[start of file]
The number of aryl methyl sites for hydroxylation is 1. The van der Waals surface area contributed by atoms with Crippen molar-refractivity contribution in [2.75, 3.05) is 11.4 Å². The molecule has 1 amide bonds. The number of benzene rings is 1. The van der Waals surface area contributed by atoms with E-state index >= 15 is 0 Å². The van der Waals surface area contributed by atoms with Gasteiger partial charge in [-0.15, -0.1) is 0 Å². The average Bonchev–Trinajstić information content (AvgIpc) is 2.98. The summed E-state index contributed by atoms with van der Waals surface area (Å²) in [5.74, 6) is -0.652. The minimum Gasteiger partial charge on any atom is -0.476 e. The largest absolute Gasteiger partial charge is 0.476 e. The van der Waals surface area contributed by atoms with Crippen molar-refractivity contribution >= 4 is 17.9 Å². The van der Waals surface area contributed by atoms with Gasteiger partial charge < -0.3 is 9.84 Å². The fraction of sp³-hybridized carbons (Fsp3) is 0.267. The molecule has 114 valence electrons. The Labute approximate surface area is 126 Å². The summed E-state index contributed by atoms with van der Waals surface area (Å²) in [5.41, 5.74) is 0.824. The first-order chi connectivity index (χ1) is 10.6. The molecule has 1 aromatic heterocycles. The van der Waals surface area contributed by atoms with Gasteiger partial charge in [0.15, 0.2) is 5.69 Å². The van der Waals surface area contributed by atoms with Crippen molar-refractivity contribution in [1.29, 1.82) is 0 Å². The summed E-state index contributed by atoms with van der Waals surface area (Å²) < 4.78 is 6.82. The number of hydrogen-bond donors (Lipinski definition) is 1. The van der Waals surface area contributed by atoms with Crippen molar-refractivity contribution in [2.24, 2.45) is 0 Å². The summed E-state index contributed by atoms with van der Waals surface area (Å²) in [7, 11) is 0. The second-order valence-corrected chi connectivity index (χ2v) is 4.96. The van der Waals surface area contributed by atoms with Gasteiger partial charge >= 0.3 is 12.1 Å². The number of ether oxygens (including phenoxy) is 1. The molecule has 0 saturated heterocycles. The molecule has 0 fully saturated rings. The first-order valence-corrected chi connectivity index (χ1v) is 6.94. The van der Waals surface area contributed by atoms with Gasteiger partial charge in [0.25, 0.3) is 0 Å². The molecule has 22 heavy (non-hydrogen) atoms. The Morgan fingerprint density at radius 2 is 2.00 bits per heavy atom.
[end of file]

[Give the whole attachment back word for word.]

The number of aryl methyl sites for hydroxylation is 1. The van der Waals surface area contributed by atoms with Crippen molar-refractivity contribution in [2.75, 3.05) is 11.4 Å². The molecule has 1 amide bonds. The number of benzene rings is 1. The van der Waals surface area contributed by atoms with E-state index >= 15 is 0 Å². The van der Waals surface area contributed by atoms with Gasteiger partial charge in [-0.15, -0.1) is 0 Å². The average Bonchev–Trinajstić information content (AvgIpc) is 2.98. The summed E-state index contributed by atoms with van der Waals surface area (Å²) in [5.74, 6) is -0.652. The minimum Gasteiger partial charge on any atom is -0.476 e. The largest absolute Gasteiger partial charge is 0.476 e. The van der Waals surface area contributed by atoms with Crippen molar-refractivity contribution >= 4 is 17.9 Å². The van der Waals surface area contributed by atoms with Gasteiger partial charge < -0.3 is 9.84 Å². The fraction of sp³-hybridized carbons (Fsp3) is 0.267. The molecule has 114 valence electrons. The Labute approximate surface area is 126 Å². The summed E-state index contributed by atoms with van der Waals surface area (Å²) in [5.41, 5.74) is 0.824. The first-order chi connectivity index (χ1) is 10.6. The molecule has 1 aromatic heterocycles. The van der Waals surface area contributed by atoms with Gasteiger partial charge in [0.15, 0.2) is 5.69 Å². The van der Waals surface area contributed by atoms with Crippen molar-refractivity contribution in [1.29, 1.82) is 0 Å². The summed E-state index contributed by atoms with van der Waals surface area (Å²) < 4.78 is 6.82. The number of hydrogen-bond donors (Lipinski definition) is 1. The van der Waals surface area contributed by atoms with Crippen molar-refractivity contribution in [2.24, 2.45) is 0 Å². The summed E-state index contributed by atoms with van der Waals surface area (Å²) in [7, 11) is 0. The second-order valence-corrected chi connectivity index (χ2v) is 4.96. The van der Waals surface area contributed by atoms with Gasteiger partial charge >= 0.3 is 12.1 Å². The number of ether oxygens (including phenoxy) is 1. The molecule has 0 saturated heterocycles. The molecule has 0 fully saturated rings. The first-order valence-corrected chi connectivity index (χ1v) is 6.94. The van der Waals surface area contributed by atoms with Gasteiger partial charge in [0.25, 0.3) is 0 Å². The molecule has 22 heavy (non-hydrogen) atoms. The Morgan fingerprint density at radius 2 is 2.00 bits per heavy atom.